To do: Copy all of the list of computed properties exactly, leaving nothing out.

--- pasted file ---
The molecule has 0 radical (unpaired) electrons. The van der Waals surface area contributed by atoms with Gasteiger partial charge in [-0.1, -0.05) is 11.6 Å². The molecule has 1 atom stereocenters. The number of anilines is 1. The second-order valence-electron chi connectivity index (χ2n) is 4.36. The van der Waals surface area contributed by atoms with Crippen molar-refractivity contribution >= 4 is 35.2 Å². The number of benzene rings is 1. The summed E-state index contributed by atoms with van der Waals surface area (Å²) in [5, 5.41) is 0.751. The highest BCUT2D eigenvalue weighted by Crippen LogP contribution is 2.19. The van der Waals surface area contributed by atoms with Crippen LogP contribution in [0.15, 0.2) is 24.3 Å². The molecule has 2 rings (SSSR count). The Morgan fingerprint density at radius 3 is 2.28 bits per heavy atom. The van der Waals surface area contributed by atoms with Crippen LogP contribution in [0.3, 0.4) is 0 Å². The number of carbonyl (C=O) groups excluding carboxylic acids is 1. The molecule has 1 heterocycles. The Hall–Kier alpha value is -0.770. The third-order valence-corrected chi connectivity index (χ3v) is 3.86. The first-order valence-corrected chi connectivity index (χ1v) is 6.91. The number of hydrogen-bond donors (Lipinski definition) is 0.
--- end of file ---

The molecule has 0 radical (unpaired) electrons. The van der Waals surface area contributed by atoms with Gasteiger partial charge in [-0.1, -0.05) is 11.6 Å². The molecule has 1 atom stereocenters. The number of anilines is 1. The second-order valence-electron chi connectivity index (χ2n) is 4.36. The van der Waals surface area contributed by atoms with Crippen molar-refractivity contribution >= 4 is 35.2 Å². The number of benzene rings is 1. The summed E-state index contributed by atoms with van der Waals surface area (Å²) in [5, 5.41) is 0.751. The highest BCUT2D eigenvalue weighted by Crippen LogP contribution is 2.19. The van der Waals surface area contributed by atoms with Crippen LogP contribution in [0.15, 0.2) is 24.3 Å². The molecule has 2 rings (SSSR count). The Morgan fingerprint density at radius 3 is 2.28 bits per heavy atom. The van der Waals surface area contributed by atoms with Crippen LogP contribution in [0.3, 0.4) is 0 Å². The number of carbonyl (C=O) groups excluding carboxylic acids is 1. The molecule has 1 heterocycles. The Hall–Kier alpha value is -0.770. The third-order valence-corrected chi connectivity index (χ3v) is 3.86. The first-order valence-corrected chi connectivity index (χ1v) is 6.91. The number of hydrogen-bond donors (Lipinski definition) is 0.